Ignoring the mundane composers who sang on their patrons and friends and partners, I am sure a lot of bhakti composers are actually in the second category rather than the first. As Ramana Maharshi said it best, "Adayartukku pAdradum aDanjapparm pAdrattukkum vidyasam undu" (the difference between singing to attain vs singing after attaining)

Normally I don't write this far into bhakti and music, but I feel a lot of bhakti composers are misunderstood and grouped on par with the "rest".

@kvchellappa Beyond lyrics, the music, the melody and rhythm, has a power entirely of its own. It is why we can thoroughly enjoy these songs as music while being totally oblivious to their lyrical content, and still sing them even after knowing their actual meanings. Not knowing the meaning as it was couched in an unknown language certainly helped, no doubt about it.
Last edited by SrinathK on 27 Feb 2020, 18:04, edited 1 time in total.

Ranganayaki
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#217 Re: Is Telugu Language a Camouflage for Javali, Padam & Varnams

Post by Ranganayaki »

...
Last edited by Ranganayaki on 27 Feb 2020, 16:57, edited 2 times in total.

kvchellappa
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#218 Re: Is Telugu Language a Camouflage for Javali, Padam & Varnams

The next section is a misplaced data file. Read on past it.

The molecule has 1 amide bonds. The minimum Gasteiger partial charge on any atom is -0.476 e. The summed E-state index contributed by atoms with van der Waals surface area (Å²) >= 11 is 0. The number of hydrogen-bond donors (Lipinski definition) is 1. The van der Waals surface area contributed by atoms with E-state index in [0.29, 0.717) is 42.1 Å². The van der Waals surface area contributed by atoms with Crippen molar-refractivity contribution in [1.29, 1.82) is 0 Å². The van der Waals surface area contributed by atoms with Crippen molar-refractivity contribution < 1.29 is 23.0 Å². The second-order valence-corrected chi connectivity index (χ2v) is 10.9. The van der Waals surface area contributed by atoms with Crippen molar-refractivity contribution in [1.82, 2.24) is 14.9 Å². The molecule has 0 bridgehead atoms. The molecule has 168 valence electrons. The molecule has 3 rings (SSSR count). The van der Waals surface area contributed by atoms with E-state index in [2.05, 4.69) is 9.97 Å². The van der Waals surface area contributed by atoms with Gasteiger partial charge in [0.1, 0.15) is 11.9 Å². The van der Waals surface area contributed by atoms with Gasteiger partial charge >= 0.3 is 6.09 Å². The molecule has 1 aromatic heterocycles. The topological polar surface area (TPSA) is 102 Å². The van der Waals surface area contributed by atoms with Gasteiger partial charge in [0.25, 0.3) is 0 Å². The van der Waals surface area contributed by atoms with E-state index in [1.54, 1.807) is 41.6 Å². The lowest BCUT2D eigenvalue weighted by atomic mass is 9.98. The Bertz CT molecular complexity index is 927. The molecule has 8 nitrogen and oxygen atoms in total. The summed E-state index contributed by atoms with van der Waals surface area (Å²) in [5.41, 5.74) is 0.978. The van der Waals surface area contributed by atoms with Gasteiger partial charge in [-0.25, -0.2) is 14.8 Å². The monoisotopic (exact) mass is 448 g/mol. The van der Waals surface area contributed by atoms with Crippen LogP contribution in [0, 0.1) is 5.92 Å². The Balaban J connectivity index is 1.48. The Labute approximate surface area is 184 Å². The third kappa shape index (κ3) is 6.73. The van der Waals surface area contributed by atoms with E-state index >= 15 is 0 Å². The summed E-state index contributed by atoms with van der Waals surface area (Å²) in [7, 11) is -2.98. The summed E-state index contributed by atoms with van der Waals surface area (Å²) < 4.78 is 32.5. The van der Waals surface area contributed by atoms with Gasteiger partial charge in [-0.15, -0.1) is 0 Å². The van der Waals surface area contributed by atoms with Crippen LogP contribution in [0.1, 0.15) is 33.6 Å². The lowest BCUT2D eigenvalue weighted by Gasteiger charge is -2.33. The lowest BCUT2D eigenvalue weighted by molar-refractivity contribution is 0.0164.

Post by kvchellappa »

deleted
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#219 Re: Is Telugu Language a Camouflage for Javali, Padam & Varnams

Post by Ranganayaki »

BTW Srinath, unlike you, I don’t divide the world into various segments. I don’t say “we” and “they”: not regarding religions, or races, and I don’t divide my world into generations and say “they” about your generation, for example. But you see generational divide. You see me as other in that light.

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#220 Re: Is Telugu Language a Camouflage for Javali, Padam & Varnams

Post by Ranganayaki »

[
Last edited by Ranganayaki on 27 Feb 2020, 16:55, edited 1 time in total.

kvchellappa
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#221 Re: Is Telugu Language a Camouflage for Javali, Padam & Varnams

Post by kvchellappa »

deleted
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#222 Re: Is Telugu Language a Camouflage for Javali, Padam & Varnams

Post by Ranganayaki »